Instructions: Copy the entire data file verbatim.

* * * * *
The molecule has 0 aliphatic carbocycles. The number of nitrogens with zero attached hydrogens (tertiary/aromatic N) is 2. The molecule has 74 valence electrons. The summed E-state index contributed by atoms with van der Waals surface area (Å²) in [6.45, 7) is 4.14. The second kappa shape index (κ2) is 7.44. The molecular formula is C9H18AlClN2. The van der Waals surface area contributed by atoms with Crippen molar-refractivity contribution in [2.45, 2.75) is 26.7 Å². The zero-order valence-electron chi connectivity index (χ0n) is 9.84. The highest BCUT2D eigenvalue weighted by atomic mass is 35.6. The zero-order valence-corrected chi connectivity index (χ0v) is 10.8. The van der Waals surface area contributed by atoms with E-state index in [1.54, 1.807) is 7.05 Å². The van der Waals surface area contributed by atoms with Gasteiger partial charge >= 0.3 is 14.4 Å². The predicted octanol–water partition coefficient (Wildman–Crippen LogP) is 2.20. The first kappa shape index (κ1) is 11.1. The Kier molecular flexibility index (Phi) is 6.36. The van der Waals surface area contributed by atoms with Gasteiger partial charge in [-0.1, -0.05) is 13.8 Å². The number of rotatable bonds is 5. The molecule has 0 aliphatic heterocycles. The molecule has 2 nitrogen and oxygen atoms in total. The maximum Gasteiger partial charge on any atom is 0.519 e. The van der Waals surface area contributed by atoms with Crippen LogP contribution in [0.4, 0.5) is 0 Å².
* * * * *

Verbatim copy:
The molecule has 0 aliphatic carbocycles. The number of nitrogens with zero attached hydrogens (tertiary/aromatic N) is 2. The molecule has 74 valence electrons. The summed E-state index contributed by atoms with van der Waals surface area (Å²) in [6.45, 7) is 4.14. The second kappa shape index (κ2) is 7.44. The molecular formula is C9H18AlClN2. The van der Waals surface area contributed by atoms with Crippen molar-refractivity contribution in [2.45, 2.75) is 26.7 Å². The zero-order valence-electron chi connectivity index (χ0n) is 9.84. The highest BCUT2D eigenvalue weighted by atomic mass is 35.6. The zero-order valence-corrected chi connectivity index (χ0v) is 10.8. The van der Waals surface area contributed by atoms with E-state index in [1.54, 1.807) is 7.05 Å². The van der Waals surface area contributed by atoms with Gasteiger partial charge >= 0.3 is 14.4 Å². The predicted octanol–water partition coefficient (Wildman–Crippen LogP) is 2.20. The first kappa shape index (κ1) is 11.1. The Kier molecular flexibility index (Phi) is 6.36. The van der Waals surface area contributed by atoms with Gasteiger partial charge in [-0.1, -0.05) is 13.8 Å². The number of rotatable bonds is 5. The molecule has 0 aliphatic heterocycles. The molecule has 2 nitrogen and oxygen atoms in total. The maximum Gasteiger partial charge on any atom is 0.519 e. The van der Waals surface area contributed by atoms with Crippen LogP contribution in [0.4, 0.5) is 0 Å².